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Modeling Multiplicative Error Variance: An Example Predicting Tree Diameter from Stump Dimensions in Baldcypress

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In the context of forest modeling, it is often reasonable to assume a multiplicative heteroscedastic error structure to the data. Under such circumstances ordinary least squares no longer provides minimum variance estimates of the model parameters. Through study of the error structure, a suitable error variance model can be specified and its parameters estimated. This error model is used to construct a covariance matrix which in turn is used to form an estimated generalized least squares estimator of the forest model parameters. The theory is illustrated with data on baldcypress (Taxodium distichum [L.] Rich.). A multiple linear regression equation is developed for predicting diameter at 3 m from solid-wood stump diameter (i.e., diameter inside the fluting) and stump height. By modeling the error structure, standard errors on three of the four coefficients from the tree diameter-stump dimensions regression were reduced by 13 to 50%. The effect on prediction confidence intervals is graphically illustrated. For. Sci. 39(4):670-679.

Keywords: Heteroscedasticity; consistency; estimated generalized least squares; prediction confidence intervals

Document Type: Journal Article

Affiliations: Mathematical Statistician, USDA Forest Service, Institute for Quantitative Studies, Southern Forest Experiment Station, 701 Loyola Ave., New Orleans, LA 70113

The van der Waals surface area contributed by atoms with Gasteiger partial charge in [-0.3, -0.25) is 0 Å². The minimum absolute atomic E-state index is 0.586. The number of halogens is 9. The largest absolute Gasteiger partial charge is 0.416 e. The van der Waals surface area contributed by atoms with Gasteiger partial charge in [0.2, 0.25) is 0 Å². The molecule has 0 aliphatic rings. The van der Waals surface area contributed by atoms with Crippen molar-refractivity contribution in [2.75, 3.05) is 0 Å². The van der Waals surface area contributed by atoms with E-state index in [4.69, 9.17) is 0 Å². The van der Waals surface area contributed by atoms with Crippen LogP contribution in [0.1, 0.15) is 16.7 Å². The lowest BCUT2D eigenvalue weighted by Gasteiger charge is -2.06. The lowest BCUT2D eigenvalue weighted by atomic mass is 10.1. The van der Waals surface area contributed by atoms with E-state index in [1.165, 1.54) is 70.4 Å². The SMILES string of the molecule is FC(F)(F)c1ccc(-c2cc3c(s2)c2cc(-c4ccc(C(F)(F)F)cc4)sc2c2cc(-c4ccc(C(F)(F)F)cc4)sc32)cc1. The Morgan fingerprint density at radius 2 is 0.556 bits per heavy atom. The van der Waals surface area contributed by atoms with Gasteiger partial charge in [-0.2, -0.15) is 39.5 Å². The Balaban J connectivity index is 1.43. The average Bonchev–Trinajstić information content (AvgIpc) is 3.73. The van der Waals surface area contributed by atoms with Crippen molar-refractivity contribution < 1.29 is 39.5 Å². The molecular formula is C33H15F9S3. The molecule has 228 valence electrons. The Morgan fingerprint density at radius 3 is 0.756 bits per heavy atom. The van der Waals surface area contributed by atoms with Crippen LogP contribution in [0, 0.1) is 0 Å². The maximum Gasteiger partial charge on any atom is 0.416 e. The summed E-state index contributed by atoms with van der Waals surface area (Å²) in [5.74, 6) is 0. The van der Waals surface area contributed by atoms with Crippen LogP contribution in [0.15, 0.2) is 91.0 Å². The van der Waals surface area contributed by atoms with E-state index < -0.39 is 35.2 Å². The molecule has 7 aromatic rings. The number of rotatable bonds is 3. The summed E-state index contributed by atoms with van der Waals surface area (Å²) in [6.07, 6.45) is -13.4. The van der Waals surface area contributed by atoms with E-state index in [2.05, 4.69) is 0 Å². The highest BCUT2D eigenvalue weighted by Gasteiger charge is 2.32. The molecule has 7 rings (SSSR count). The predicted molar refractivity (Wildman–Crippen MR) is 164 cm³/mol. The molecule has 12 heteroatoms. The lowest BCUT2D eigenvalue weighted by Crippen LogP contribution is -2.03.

Publication date: November 1, 1993

More about this publication?
  • Forest Science is a peer-reviewed journal publishing fundamental and applied research that explores all aspects of natural and social sciences as they apply to the function and management of the forested ecosystems of the world. Topics include silviculture, forest management, biometrics, economics, entomology & pathology, fire & fuels management, forest ecology, genetics & tree improvement, geospatial technologies, harvesting & utilization, landscape ecology, operations research, forest policy, physiology, recreation, social sciences, soils & hydrology, and wildlife management.
    Forest Science is published bimonthly in February, April, June, August, October, and December.

    2015 Impact Factor: 1.702
    Ranking: 16 of 66 in forestry

    Also published by SAF:
    Journal of Forestry
    Other SAF Publications
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